In August 2013, the FDA produced guidance on Oversight of Clinical Investigations – A Risk-Based Approach to Monitoring. The guidance was intended to assist sponsors of clinical investigations in developing risk-based monitoring (RBM) strategies and plans for investigational studies of medical products, including human drug and biological products and medical devices. In March 2019, the agency produced an eight-page question-and-answer draft guidance seeking to provide additional insights and facilitate sponsors’ implementation of RBM.
FDA regulations require sponsor companies to monitor the conduct and progress of their clinical investigations. However, those regulations do not specify how sponsors should conduct this monitoring. A range of approaches can be compatible with the regulations. The FDA also recognizes RBM as an important tool that allows sponsors to identify and address issues while conducting clinical studies. With the original guidance almost six years old, the FDA believes additional guidance would be beneficial regarding the recommendations for planning a monitoring approach, developing the content of those monitoring plans, and addressing and communicating the monitoring results.
Here is a summary of the questions and answers in the latest guidance.
Question 1: What is the purpose of the risk assessment and should sponsors document their methodologies and activities for assessing risk?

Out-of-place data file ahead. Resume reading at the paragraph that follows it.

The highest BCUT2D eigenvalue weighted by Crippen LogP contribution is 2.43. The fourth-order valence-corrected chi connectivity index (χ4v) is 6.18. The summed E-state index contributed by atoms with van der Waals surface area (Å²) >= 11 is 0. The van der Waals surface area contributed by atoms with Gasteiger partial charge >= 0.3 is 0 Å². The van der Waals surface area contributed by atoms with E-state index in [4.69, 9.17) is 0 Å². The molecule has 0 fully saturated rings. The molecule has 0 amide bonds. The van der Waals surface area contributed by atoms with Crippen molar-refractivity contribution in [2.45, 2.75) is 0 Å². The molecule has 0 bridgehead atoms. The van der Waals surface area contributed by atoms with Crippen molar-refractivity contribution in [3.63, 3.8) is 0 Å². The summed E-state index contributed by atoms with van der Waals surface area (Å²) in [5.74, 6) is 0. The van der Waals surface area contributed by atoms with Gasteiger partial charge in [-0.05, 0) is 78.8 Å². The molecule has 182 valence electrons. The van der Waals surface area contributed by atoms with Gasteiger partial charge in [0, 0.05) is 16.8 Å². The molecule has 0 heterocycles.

Per the original RBM guidance, sponsors should identify and perform a risk assessment on the critical data and processes necessary for patient protection and integrity of the investigation. The risk assessment serves to identify and understand the nature, sources, likelihood of detection, and potential causes of risks that could affect the collection of critical data or performance of critical processes. Per the new guidance, the risk assessment informs the development of a monitoring plan and could also support efforts to manage risks across an investigation or development program.
Therefore, sponsors should document their risk assessment as well as methodologies used for the risk assessment. They should also document conclusions of the risk assessment and how the assessment was used to make decisions on the management of identified risks. The monitoring plan should include information regarding the identified risks and how the monitoring methods will address those risks. By including these components in the monitoring plan, sponsors enhance the usefulness of the plan by providing a clear explanation of the identified risks and how they will be monitored, managed, and mitigated.
Question 2: Should sponsors monitor only risks that are important and likely to occur?
The short answer: Yes. The FDA is concerned about the safety of human subjects and data integrity. Therefore, any risk-based approach should focus sponsor oversight activities on preventing or mitigating important and likely risks to those two factors. Sponsors should also consider monitoring risks that are less likely to occur but could have a major impact on the quality of the investigation. Upon identifying the important risks, sponsors should determine the type and intensity of monitoring activities best suited to address them. The FDA states monitoring plans should also permit monitoring activities to evolve based on issues and risks that are identified during the conduct of an investigation.
Question 3: What factors should sponsors consider when determining the timing, types, frequency, and extent of monitoring activities?
This information is covered in detail in the original guidance, but these factors should include the following:
FDA recommends sponsors also consider the following factors:
Question 4: How can a risk-based approach to monitoring that includes centralized monitoring help minimize missing data, protocol violations, or protocol deviations?